Project Management - What is Project Portfolio Management?
In project management, project portfolio management (PPM) is the function that allows more than one project to be successfully run at the same time. It focuses on minimizing the risks and dependencies between the projects, ensures that there are enough resources in place to deliver all of the projects in the portfolio and provides a centralized way to run projects effectively.
Project Portfolio Management is an essential part of the project management organization in larger businesses. Good PPM allows multiple projects and programs to run simultaneously without causing risks, issues or other problems. In this article we explore the main functions of PPM and how they can enhance the likelihood of projects delivering successful business outcomes.
Project management in large organizations
There are normally three levels of 'project' management in a large organization. These are:
- Projects - Individual, defined, time-bound, budgeted pieces of work designed to create change in a product, service or process. Overseen by individual project managers.
- Programs - Collections of projects that are designed to deliver a similar outcome, are affecting the same area or are of the same type. Overseen by a program manager.
- Portfolio - The overall collection of all of the projects and programs that a business is running.
The Project, Program and Portfolio Management Office
PPM is part of the project management area in most larger businesses and is normally comprised of a team of people, collectively known as the 'Project, Program and Portfolio Management Office' (PMO). This team is responsible for the following areas:
- Providing a centralized way to manage projects, ensuring that projects follow a common framework of management and methodologies. This will involve providing resources, training, advice and support to various project management personnel, for example:
- Creating a central repository of standards, policies, documents, templates and best practices for project managers and teams to use.
- Defining a central framework and process that projects can follow. In larger organizations, there may be separate frameworks for projects that need different techniques (e.g. one framework for agile / lean projects, another one for traditional / waterfall projects).
- Training staff in project and portfolio management techniques.
- Supporting employees by answering questions and giving advice on the best approach to take with project management.
- Allowing program managers, project managers and the PMO to effectively manage and deliver projects across the business simultaneously.
- Managing risks, dependencies and issues between projects and programs so that none of the projects or programs are negatively impacted by each other.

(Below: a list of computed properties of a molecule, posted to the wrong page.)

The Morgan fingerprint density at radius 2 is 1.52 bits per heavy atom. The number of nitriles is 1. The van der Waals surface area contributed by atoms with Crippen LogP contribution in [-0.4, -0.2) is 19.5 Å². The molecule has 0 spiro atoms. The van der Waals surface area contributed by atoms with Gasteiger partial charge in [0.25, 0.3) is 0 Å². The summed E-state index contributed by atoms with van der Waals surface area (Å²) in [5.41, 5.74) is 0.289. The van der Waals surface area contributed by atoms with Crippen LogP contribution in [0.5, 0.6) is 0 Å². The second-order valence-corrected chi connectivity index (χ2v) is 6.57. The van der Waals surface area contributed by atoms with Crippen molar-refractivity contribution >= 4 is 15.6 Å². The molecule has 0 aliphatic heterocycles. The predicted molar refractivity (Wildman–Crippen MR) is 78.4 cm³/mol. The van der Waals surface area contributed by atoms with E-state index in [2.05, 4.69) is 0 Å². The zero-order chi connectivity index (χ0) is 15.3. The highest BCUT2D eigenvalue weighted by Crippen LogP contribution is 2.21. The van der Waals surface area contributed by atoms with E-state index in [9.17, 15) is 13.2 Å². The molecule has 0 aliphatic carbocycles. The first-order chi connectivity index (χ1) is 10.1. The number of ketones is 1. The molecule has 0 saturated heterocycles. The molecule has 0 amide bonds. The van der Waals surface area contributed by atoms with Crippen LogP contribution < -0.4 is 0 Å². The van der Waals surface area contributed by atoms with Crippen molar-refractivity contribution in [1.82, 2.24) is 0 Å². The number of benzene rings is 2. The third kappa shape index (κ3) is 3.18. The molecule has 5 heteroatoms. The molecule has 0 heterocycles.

- A 'dependency' is something that needs to happen before a project can progress a necessary piece of work.
- A 'risk' is something that could happen that would negatively impact the project.
- An 'issue' is something that has happened that is negatively impacting the project.
- Managing constraints and restrictions introduced by the business, other projects or external activities.
- Understanding what is happening in the business and how that could impact on project or program delivery.
- Monitoring external factors and managing any risks that they may introduce to business projects.
- Providing an overview of availability, resources and activities.
- Availability - The individuals and teams that are available to complete various project activities.
- Resources - The budget and other resources that are available.
- Activities - The various tasks that individuals and teams are involved in.
- Communicating and reporting on the progress of projects and programs.
- Providing reports to business and other stakeholders.
- Tracking and communicating the overall progress of projects towards their goals.
- Flagging potential delays, risks, issues and constraints to the relevant areas.
Portfolio management vs. project management
Read more of our helpful, expert guides to successfully managing a project:
Introduction to project management - The main concepts of project management
How project management can help your small business - How project management can help your small business launch new products, services and processes
The main objectives of project management - The things project management should accomplish
The project management plan - One of the most vital aspects of getting a project right
What is a project baseline? - How to baseline a project
Resource scheduling and planning - Making sure the right people do the right things at the right time
‘What If?’ scenarios - A critical part of risk and issue management
Project portfolio management - For when just managing one project isn’t enough
Communications management for projects - Getting your project messages read and acted on
The right project management software - Essential to running a project well
Get project management experience - Want to break into the field? Here are some tips and tricks
Project management training - How to find the right training course for you
Project management consulting - Learn about consulting for project management
Choosing the right specialist - Make sure you get your money’s worth
Do you have project portfolio management in your business?
Although project portfolio management will not normally be needed in a small business, once an organization has a reasonable number of employees and needs to run more than one project at a time, some level of PPM will probably be required. Good PPM can ensure that all of the various projects and programs in a business can deliver smoothly and enhance business outcomes.